Freedom had been hunted round the globe; reason was considered as rebellion; and the slavery of fear had made men afraid to think. But such is the irresistible nature of truth, that all it asks, and all it wants, is the liberty of appearing.
~ Thomas Paine, Rights of Man, 1791 ~

Tuesday, August 12, 2014

Why would a good God allow children to starve to death?

This is going to be short. It may make you feel uncomfortable. That's the point. It should make you think.

Would you allow your children to starve to death?

If your answer is no, then congratulations - you are more moral than God.

So then is it right to thank God for putting food on your table, while millions of people starve every day?

And when you offer a prayer of thanks for that food, are you not really saying: "Thank you God for choosing me, over them" ?


It seems that some people failed to grasp the points being made by this article. Allow me to clarify.

The issue is not purely that God doesn't help starving children. That fact alone is not sufficient for my argument.

Perhaps God chooses not to meddle in any earthly affairs so as not to interfere with nature and free will. (This is not the biblical view of God, but is a possible way of reconciling the problem of suffering nonetheless. Even so, it is not clear to me why "free will" should be seen as a higher priority than preventing children from starving to death)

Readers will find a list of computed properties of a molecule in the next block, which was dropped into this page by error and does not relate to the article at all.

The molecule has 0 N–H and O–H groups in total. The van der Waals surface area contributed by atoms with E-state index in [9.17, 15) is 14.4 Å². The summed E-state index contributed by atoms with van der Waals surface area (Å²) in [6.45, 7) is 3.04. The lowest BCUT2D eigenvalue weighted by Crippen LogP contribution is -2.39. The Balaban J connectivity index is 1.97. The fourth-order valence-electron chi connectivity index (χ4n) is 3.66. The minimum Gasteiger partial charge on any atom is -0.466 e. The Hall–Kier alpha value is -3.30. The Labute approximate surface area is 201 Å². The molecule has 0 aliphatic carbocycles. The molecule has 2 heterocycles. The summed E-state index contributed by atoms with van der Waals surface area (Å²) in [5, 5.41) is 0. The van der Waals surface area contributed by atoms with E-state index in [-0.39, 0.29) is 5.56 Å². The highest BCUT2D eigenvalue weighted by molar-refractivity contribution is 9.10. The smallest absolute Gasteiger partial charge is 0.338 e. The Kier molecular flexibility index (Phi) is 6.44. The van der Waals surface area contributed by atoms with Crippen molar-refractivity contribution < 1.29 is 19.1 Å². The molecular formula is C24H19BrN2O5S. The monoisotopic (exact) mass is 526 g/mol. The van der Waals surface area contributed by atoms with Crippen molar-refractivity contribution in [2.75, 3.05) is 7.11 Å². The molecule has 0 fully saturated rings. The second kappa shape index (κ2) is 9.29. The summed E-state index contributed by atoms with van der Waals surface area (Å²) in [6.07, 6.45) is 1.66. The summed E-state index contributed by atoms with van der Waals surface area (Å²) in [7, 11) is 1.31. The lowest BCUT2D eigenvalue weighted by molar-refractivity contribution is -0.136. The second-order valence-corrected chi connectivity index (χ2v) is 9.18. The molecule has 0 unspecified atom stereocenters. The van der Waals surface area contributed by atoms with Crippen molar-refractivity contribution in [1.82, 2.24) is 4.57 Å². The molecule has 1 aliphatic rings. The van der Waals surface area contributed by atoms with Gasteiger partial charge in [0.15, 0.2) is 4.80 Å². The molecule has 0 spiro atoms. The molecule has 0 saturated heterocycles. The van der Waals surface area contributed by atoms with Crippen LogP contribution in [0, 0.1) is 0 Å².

The problem begins when you claim that God does intervene, in other ways (for example by blessing you). Now you need to account for why God would help you but not those who need it more. And more specifically, if you are thanking God for blessing you, while ignoring the fact that many go hungry, what does that say about you? Were you more deserving than they?

The Bible often describes God as a loving father, and us as his children. Yet the Bible contains several examples of God punishing his "children" in ways that no loving human father would ever dream of (and if they did they would be jailed for life). We can easily articulate how a loving human father would behave with respect to his children, but somehow we are asked to lower the bar considerably when it comes to God. Shouldn't we expect more from a supposedly morally perfect, let alone "loving" God, not less?

Also consider natural disasters, which are responsible for the deaths of millions of people each year. Do you believe that God sometimes saves people from natural disasters? If so, why those people and not others? Even better, why not prevent the natural disasters in the first place? If God gets the credit for those saved from natural disasters, shouldn't he also take the blame for those who weren't so fortunate?

It's worth thinking about.